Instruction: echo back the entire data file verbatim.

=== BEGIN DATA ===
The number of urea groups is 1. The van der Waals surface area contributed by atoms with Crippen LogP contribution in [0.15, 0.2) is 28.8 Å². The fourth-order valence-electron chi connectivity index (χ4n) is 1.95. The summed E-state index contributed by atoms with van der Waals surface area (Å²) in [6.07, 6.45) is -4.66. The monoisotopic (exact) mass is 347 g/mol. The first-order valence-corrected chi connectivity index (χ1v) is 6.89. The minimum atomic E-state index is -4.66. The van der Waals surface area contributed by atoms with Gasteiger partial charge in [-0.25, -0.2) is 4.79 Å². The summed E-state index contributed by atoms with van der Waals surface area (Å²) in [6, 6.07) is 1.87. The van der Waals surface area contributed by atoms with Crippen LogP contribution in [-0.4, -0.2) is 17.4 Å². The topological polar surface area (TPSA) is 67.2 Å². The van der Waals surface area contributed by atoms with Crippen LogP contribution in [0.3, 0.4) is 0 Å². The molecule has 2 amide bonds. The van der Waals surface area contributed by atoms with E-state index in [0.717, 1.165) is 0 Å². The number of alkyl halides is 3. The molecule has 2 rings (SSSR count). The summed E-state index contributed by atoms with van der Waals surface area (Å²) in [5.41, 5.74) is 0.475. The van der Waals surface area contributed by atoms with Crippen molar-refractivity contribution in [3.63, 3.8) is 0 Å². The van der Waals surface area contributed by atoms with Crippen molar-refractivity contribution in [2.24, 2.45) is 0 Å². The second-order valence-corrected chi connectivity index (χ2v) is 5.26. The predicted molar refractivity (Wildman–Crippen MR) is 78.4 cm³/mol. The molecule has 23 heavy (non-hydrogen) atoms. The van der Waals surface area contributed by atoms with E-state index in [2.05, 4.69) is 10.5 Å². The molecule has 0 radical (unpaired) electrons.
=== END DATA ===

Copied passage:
The number of urea groups is 1. The van der Waals surface area contributed by atoms with Crippen LogP contribution in [0.15, 0.2) is 28.8 Å². The fourth-order valence-electron chi connectivity index (χ4n) is 1.95. The summed E-state index contributed by atoms with van der Waals surface area (Å²) in [6.07, 6.45) is -4.66. The monoisotopic (exact) mass is 347 g/mol. The first-order valence-corrected chi connectivity index (χ1v) is 6.89. The minimum atomic E-state index is -4.66. The van der Waals surface area contributed by atoms with Gasteiger partial charge in [-0.25, -0.2) is 4.79 Å². The summed E-state index contributed by atoms with van der Waals surface area (Å²) in [6, 6.07) is 1.87. The van der Waals surface area contributed by atoms with Crippen LogP contribution in [-0.4, -0.2) is 17.4 Å². The topological polar surface area (TPSA) is 67.2 Å². The van der Waals surface area contributed by atoms with Crippen LogP contribution in [0.3, 0.4) is 0 Å². The molecule has 2 amide bonds. The van der Waals surface area contributed by atoms with E-state index in [0.717, 1.165) is 0 Å². The number of alkyl halides is 3. The molecule has 2 rings (SSSR count). The summed E-state index contributed by atoms with van der Waals surface area (Å²) in [5.41, 5.74) is 0.475. The van der Waals surface area contributed by atoms with Crippen molar-refractivity contribution in [3.63, 3.8) is 0 Å². The van der Waals surface area contributed by atoms with Crippen molar-refractivity contribution in [2.24, 2.45) is 0 Å². The second-order valence-corrected chi connectivity index (χ2v) is 5.26. The predicted molar refractivity (Wildman–Crippen MR) is 78.4 cm³/mol. The molecule has 23 heavy (non-hydrogen) atoms. The van der Waals surface area contributed by atoms with E-state index in [2.05, 4.69) is 10.5 Å². The molecule has 0 radical (unpaired) electrons.